Cal. Twp. trustee may lose both Griffith, checkbook

2013-05-12T00:00:00Z 2013-05-13T00:25:05Z Cal. Twp. trustee may lose both Griffith, checkbookBill Dolan, (219) 662-5328
May 12, 2013 12:00 am  • 

CROWN POINT | Calumet Township Trustee Mary Elgin faces the prospect of having to slash at least $1.7 million, if not millions more, from a poor relief program that sustains thousands of Gary's neediest, but is accused of smothering Griffith's taxpayers.

Gov. Mike Pence signed into law Friday afternoon House Bill 1585, which puts Elgin on notice that if she cannot rein in her office's spending practices, the state may do it for her.

Elgin, who declined comment, previously told The Times she has a legal duty to provide assistance to all eligible residents, including shelter, utilities, clothing, medical care and school book payments. She has cut her budget to appease Griffith concerns, but Griffith taxpayers have a responsibility to the township's poor, she said.

Elgin also has complained her spending practices aren't as burdensome as depicted in state accounting reports.

Griffith Town Councilman Rick Ryfa, who helped lobby for passage of House Bill 1585, said the problem is real and the cure could be cuts in Elgin's spending up to about $4 million.

"Or, she could just tell Griffith to go ahead and leave the township and she would only lose the $1.7 million we take away," he said.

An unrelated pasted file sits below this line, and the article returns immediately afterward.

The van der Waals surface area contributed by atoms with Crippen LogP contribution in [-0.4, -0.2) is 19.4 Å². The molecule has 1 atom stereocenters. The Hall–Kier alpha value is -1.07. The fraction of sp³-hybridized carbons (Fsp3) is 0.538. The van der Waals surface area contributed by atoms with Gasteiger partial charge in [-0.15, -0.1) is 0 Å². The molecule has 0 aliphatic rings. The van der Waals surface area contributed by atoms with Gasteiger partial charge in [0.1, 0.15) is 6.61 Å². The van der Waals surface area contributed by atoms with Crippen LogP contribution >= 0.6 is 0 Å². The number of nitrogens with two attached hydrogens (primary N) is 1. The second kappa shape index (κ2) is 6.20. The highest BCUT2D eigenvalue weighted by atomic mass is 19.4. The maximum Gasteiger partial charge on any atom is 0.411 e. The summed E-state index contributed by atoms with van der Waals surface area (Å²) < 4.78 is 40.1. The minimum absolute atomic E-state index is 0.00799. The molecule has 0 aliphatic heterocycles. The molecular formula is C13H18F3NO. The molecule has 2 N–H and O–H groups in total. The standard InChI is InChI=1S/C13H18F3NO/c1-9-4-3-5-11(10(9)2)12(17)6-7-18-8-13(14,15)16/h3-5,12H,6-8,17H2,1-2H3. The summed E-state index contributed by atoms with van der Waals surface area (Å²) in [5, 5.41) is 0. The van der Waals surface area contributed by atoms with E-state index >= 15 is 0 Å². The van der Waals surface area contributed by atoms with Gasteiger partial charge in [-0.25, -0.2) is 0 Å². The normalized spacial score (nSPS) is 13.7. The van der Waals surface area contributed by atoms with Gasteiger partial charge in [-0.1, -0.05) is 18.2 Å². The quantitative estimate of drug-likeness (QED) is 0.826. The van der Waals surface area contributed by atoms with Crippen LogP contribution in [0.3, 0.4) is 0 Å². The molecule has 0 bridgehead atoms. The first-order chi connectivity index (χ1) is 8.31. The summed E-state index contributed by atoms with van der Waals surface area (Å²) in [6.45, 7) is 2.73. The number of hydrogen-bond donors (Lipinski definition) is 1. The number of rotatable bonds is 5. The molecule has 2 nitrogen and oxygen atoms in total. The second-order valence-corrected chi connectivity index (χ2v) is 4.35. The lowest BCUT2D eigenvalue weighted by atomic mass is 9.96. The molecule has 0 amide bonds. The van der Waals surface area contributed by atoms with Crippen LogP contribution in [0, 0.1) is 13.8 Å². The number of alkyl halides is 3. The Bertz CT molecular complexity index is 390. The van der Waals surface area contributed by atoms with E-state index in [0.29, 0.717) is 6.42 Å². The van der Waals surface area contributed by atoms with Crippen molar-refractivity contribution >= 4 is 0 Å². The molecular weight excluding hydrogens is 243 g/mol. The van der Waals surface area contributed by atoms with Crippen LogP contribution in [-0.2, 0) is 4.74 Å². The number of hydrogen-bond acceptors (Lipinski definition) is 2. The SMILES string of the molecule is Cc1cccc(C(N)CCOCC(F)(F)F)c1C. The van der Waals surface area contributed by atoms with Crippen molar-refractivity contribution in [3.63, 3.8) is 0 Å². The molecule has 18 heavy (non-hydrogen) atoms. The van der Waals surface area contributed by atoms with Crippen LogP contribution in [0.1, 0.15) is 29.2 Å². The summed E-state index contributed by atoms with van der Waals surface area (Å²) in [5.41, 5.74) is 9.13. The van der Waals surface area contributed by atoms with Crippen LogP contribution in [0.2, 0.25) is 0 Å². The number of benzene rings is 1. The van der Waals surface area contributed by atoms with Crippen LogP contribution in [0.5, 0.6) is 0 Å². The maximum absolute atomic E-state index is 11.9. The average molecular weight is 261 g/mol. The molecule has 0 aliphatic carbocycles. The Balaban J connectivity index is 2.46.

House Bill 1585 permits Griffith to leave Calumet Township if another adjacent township, such as St. John Township, accepts the community.

The legislation culminates years of lobbying by Griffith town officials to divorce themselves from a township trustee who they complained leans too heavily on their community of nearly 17,000 to fund social services in the neighboring city of Gary, which also is part of Calumet Township, where 1 in 3 residents lives below the poverty line.

Elgin's office spent nearly $88 million between 2004 and 2010. In the last four years alone, some 37,000 Calumet Township recipients received more than $21 million in emergency shelter, utilities, health care, food and burial services, according to state and township records.

Ryfa said his Griffith taxpayers have been taxed more than $1.7 million annually to support Elgin's poor relief operation, although the town's residents get back less than $11,000 of that for their own needs.

Griffith officials convinced legislators this year they and Elgin were unable to work out a compromise, so House Bill 1585 was born.

The law would only go into effect if Elgin cannot reduce the office's property tax rate funding Calumet's township assistance to less than 12 times the average of the state's 1,008 townships. It currently is at 22.6 times the state average, the Legislative Service Agency estimates.

Failure to meet the tax rate threshold in the new law could trigger two things: the state's Distressed Unit Appeal Board's oversight of the trustee's checkbook and, eventually, Griffith's potential departure from Calumet Township.

Griffith could leave Calumet as early as 2016 if two thirds of Griffith's residents ratify the move through a referendum.

Griffith's departure would force Calumet to tax its remaining property owners at an even higher rate to make up for the lost taxes, 20 percent higher, according to Legislative Services.

Township officials may have to submit to a special audit of all salaries and contracts to develop a plan to cut costs similar to one the board used to pare down the city of Gary's budget by tens of millions of tax dollars recently.

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